- Grade Point Average no lower than a “B” (3.0 on a 4.0 scale)

- A satisfactory GRE score that is less than 5 years prior to the date of application

- Evidence of a satisfactory score on the Test of English as a Foreign Language (TOEFL) for applicants from countries where English is not the native language or the academic version of the International English Language Testing System (IELTS)

Other application materials include:

- Official transcripts from all colleges and universities attended

- Three letters of recommendation addressing the applicant’s readiness for graduate coursework in translational science

- A Personal Statement (1-2 pages) describing the applicant’s background, research and career goals, and purpose for utilizing training in translational science

- A current Curriculum Vitae

How To Apply

An online application for admission into the CCP Program must be processed through the UT Health Science Center at San Antonio Graduate School of Biomedical Sciences (GSBS). Official transcripts from all colleges and universities attended by the applicant are required; these must be submitted in sealed institutional envelopes. 

In addition, all transcripts from foreign institutions must be evaluated and submitted by either the Education Credential evaluations, Inc. (ECE) or the World Education Services, Inc. (WES). Official GRE and TOEFL or IELTS (academic version) test scores must also be submitted Deadlines. The CCP Program has an open application policy and will accept applications for admission year round in accordance with application deadlines. However, GSBS deadlines (for submission of application and required documentation) for matriculation in a specific academic semester are listed below.

- Fall Semester April 1

- Spring Semester October 1

Applicants will have the responsibility for the timely submission of application materials in order to meet the deadlines established by the GSBS for registration and course enrollment.

Student Pathways

After acceptance as a candidate working towards the certificate, students may undertake course requirements for graduation while enrolled as either a full-time or part-time student. 

Full-Time Students: Full-time students are enrolled in at least eight (8) semester credit hours (SCH) during the Fall and Spring semesters. 

Part-time Students: Part-time students are enrolled for less than eight (8) SCH credit hours per semester during the Fall or Spring semesters. A part-time student must enroll in at least four (4) SCH per semester. 

UT Health Science Center at San Antonio Faculty and Staff: UT Health Science Center at San Antonio faculty and staff may apply for admission in the CCP Program. The amount of course work that can be taken by faculty or staff in a given semester is subject to the ‘quantity of work’ rules outlined in the Handbook of Operating Procedures (HOP).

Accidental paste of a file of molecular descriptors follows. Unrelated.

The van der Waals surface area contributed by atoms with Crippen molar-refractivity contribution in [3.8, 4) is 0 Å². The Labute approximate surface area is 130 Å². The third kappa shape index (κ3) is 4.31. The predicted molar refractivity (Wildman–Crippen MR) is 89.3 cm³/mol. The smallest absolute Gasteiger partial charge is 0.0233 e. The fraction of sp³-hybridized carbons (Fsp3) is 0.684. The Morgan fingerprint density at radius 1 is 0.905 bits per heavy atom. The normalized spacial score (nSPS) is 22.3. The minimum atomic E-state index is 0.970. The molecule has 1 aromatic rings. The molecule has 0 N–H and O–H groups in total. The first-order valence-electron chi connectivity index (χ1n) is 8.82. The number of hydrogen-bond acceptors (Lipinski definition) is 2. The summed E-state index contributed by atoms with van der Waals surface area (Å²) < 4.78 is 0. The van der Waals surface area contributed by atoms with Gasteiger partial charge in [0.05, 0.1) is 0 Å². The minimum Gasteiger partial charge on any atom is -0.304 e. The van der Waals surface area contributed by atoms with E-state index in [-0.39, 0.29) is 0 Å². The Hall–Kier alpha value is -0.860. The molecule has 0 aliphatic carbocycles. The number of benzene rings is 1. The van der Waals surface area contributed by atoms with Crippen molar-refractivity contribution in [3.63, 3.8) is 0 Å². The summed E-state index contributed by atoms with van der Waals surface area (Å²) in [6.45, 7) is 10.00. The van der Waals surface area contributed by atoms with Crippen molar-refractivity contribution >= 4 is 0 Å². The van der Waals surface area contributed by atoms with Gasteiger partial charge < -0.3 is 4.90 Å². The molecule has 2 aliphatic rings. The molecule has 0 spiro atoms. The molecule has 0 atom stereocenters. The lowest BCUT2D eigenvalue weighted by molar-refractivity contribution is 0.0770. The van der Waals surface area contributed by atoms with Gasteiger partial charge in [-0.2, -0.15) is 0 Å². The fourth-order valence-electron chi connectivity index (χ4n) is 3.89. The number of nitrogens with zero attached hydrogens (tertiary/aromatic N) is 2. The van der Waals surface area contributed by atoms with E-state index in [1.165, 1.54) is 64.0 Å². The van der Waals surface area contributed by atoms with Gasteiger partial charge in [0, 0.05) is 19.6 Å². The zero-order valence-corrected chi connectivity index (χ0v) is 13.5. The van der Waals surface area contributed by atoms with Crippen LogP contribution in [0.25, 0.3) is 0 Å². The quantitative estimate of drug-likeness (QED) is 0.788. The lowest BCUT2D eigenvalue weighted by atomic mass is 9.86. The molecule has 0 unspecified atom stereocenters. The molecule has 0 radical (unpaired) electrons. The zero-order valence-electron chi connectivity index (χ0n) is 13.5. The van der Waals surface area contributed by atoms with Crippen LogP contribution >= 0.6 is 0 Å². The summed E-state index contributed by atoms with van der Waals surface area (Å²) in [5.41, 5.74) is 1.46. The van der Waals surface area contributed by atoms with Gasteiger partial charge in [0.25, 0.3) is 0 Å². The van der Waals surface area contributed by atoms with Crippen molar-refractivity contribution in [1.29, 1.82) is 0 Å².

Non-degree seeking students: Non-degree seeking students may enroll in courses and receive GSBS course credit without matriculation (admission) into a graduate program. For those not already matriculated into other GSBS graduate programs, an online application must be submitted to the GSBS for approval by the Dean [this would also include faculty, staff, or others]. The appropriate course director or the MSCI-TS Academic Programs Coordinator must approve the enrollment of any non-Certificate in Cancer Prevention degree seeking student in all MSCI-TS courses and sign course cards (provided by the GSBS Dean’s Office). Course credit earned as a non-degree seeking student can be applied towards a Certificate in Cancer Prevention following formal application and acceptance into the CCP Program.

Curriculum 

Twelve semester credit hours (SCH) are required to obtain the Certificate in Cancer Prevention. To see the handbook, click here
Required Courses– 8 SCH. The following courses must be successfully completed:

TSCI 50702 SCHResponsible Conduct of Patient-Oriented Clinical Research
TSCI 50712 SCHPatient-Oriented Clinical Research Methods – 1
TSCI 50722 SCHPatient-Oriented Research Biostatistics – 1
TSCI 60011 SCHIntroduction to Translational Science
TSCI 61051 SCHTopics in Cancer Prevention
*TSCI 61061 SCHPracticum in Cancer Prevention

*Enrollment in two semesters may be required. Elective Courses – 4 SCH. Diverse elective courses are available to accommodate the varying interests of the graduate students in this program:

TSCI 5073

1 SCHIntegrated Molecular Biology with Patient-Oriented Clinical Research
TSCI 50501 SCHIntroduction to Data Science
TSCI 50742 SCHData Management, Quality Control, and Regulatory Issues
TSCI 50752 SCHScientific Communication
TSCI 50761 SCHIntroduction to Informatics
TSCI 50771 SCHTranslational Science Practicum
TSCI 50781 SCHIntro to Intellect Property, Tech Transfer, & Communication